Background: Forgotten Australians, Stolen Generations and Former Child Migrants
Forgotten Australians were placed in ‘out-of-home care’ as children in Australia between 1920 and 1990, under government child welfare policies. ‘Out-of-home care’ incorporates institutional settings including orphanages and children’s homes, and foster care placements. The reasons children were taken into out-of-home care varied. These reasons included being orphaned, being born “out of wedlock”, domestic violence, parents divorcing or separating, poverty and the parents’ inability to cope due to hardship or crisis. Under the Child Welfare Act 1939, children could even be charged with being neglected and made a ward of state.
At least 500,000 children are believed to have been placed in out-of-home care during this time.
The Stolen Generations are the generations of Aboriginal and Torres Strait Islander children who were forcibly removed from their families and communities by both State and Federal Governments. This took place under assimilation policies. They too, were often placed in institutions including children’s homes alongside “Forgotten Australians” and “Former Child Migrants”, religious missions, or foster homes with non-Indigenous families. Others were adopted or assigned as servants to non-Indigenous families, rather than being place in out-of-home care.
Former Child Migrants refer to people who were sent as unaccompanied children from Britain and Malta, to institutions throughout Australia, between around 1912 and the late 1960s. It is believed there were approximately 7000 child migrants.
Before the war, Britain wanted to remove children from their overcrowded welfare institutions and provide them with farming or domestic skills. After the war, this policy assisted ‘Empire settlement’, which aimed to increase the white Australian population with British-born citizens. Children often came from disadvantaged families and were sent to Australia without the parents’ knowledge or consent.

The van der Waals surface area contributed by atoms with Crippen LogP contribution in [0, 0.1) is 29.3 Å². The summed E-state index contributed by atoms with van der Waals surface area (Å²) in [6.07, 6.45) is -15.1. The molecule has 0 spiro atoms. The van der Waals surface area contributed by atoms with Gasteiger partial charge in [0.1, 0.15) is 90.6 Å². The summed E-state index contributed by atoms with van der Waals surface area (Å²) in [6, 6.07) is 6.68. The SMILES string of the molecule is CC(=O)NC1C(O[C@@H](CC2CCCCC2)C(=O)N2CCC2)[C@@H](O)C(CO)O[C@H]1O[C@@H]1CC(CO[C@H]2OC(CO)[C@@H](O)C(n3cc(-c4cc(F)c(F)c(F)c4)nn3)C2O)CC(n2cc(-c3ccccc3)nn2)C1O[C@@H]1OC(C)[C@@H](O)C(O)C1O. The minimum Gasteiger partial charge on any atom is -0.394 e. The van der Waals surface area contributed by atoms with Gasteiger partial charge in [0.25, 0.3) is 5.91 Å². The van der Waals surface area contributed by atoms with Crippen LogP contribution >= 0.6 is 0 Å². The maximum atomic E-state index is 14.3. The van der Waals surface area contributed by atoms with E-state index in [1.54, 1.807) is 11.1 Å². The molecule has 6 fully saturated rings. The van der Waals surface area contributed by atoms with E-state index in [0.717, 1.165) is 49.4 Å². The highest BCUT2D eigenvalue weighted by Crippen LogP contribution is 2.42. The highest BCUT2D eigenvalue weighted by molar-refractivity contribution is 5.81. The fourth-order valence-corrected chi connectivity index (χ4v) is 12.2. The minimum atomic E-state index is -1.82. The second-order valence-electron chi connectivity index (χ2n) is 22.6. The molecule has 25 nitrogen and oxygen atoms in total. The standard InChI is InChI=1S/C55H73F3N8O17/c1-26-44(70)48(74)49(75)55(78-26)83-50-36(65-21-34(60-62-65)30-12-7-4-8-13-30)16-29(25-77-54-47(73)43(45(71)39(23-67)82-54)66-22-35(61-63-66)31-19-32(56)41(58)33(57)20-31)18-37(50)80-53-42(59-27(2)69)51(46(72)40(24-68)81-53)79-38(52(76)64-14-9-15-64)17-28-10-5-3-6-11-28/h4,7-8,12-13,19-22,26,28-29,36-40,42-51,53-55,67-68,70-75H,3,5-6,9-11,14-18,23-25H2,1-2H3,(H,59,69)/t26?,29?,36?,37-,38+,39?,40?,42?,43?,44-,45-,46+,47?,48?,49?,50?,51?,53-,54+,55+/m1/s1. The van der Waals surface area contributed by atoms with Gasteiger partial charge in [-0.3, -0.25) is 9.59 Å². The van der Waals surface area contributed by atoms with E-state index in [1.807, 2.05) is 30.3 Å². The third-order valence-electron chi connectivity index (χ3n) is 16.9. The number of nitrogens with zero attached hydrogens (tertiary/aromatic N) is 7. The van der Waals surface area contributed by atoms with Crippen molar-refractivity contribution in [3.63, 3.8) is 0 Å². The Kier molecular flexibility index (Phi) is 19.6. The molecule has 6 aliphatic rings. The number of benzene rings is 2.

Common experiences of trauma
For all these children, the environments within institutions and foster homes were generally not conducive to healthy physical growth, social and personal development or educational achievement. While not all institutional or out-of-home care experiences were negative, sadly a large proportion of them were incredibly traumatic. Many of these children were not only raised in environments devoid of nurturing and affection but were subjected to extreme abuse and cruelty. They suffered horrific brutality, sexual assault, humiliation, neglect, exploitation, poor or non-existent health and dental care, poor or non-existent education, separation from family, abandonment and a loss of identity.
Through no fault of their own, these poor children were placed at the mercy of people who turned out to be, in far too many cases, inexplicably cruel and exactly the opposite of what they needed for a thriving and successful life.
Evidence provided at the Senate Inquiry in 2004 highlighted fundamental long term issues for many survivors including a lack of trust, no sense of security and poor social, parenting and life skills, stemming from the absence of love, affection and nurturing during vital development stages.
It is important to note that there were some positive stories. The Committee also heard from people who, with a great deal of love and support from partners, families and friends, are now able to better come to terms with their past and live settled and more secure adult lives.